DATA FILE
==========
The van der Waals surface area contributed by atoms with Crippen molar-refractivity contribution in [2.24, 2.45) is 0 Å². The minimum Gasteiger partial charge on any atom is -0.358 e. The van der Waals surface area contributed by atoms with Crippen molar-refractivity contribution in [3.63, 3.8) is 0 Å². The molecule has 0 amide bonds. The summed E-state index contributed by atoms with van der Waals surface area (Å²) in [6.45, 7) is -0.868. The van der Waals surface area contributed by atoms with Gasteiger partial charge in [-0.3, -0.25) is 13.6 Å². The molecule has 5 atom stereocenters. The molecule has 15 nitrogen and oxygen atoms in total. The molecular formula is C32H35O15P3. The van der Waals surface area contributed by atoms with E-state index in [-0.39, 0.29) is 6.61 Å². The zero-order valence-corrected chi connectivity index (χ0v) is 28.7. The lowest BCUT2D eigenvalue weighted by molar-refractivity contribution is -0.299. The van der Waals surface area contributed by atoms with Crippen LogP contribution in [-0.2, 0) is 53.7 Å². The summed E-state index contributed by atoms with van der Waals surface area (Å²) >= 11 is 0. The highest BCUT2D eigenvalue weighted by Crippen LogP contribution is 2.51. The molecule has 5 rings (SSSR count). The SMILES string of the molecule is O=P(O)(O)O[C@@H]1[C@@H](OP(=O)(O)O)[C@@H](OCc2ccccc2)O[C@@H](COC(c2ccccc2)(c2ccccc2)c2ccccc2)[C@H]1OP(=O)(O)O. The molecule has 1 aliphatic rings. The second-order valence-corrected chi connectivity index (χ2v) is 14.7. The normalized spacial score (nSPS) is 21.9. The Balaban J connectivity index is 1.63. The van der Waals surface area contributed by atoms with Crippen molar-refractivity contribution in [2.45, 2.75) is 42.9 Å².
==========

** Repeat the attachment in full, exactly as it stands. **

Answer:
The van der Waals surface area contributed by atoms with Crippen molar-refractivity contribution in [2.24, 2.45) is 0 Å². The minimum Gasteiger partial charge on any atom is -0.358 e. The van der Waals surface area contributed by atoms with Crippen molar-refractivity contribution in [3.63, 3.8) is 0 Å². The molecule has 0 amide bonds. The summed E-state index contributed by atoms with van der Waals surface area (Å²) in [6.45, 7) is -0.868. The van der Waals surface area contributed by atoms with Gasteiger partial charge in [-0.3, -0.25) is 13.6 Å². The molecule has 5 atom stereocenters. The molecule has 15 nitrogen and oxygen atoms in total. The molecular formula is C32H35O15P3. The van der Waals surface area contributed by atoms with E-state index in [-0.39, 0.29) is 6.61 Å². The zero-order valence-corrected chi connectivity index (χ0v) is 28.7. The lowest BCUT2D eigenvalue weighted by molar-refractivity contribution is -0.299. The van der Waals surface area contributed by atoms with Crippen LogP contribution in [-0.2, 0) is 53.7 Å². The summed E-state index contributed by atoms with van der Waals surface area (Å²) >= 11 is 0. The highest BCUT2D eigenvalue weighted by Crippen LogP contribution is 2.51. The molecule has 5 rings (SSSR count). The SMILES string of the molecule is O=P(O)(O)O[C@@H]1[C@@H](OP(=O)(O)O)[C@@H](OCc2ccccc2)O[C@@H](COC(c2ccccc2)(c2ccccc2)c2ccccc2)[C@H]1OP(=O)(O)O. The molecule has 1 aliphatic rings. The second-order valence-corrected chi connectivity index (χ2v) is 14.7. The normalized spacial score (nSPS) is 21.9. The Balaban J connectivity index is 1.63. The van der Waals surface area contributed by atoms with Crippen molar-refractivity contribution in [2.45, 2.75) is 42.9 Å².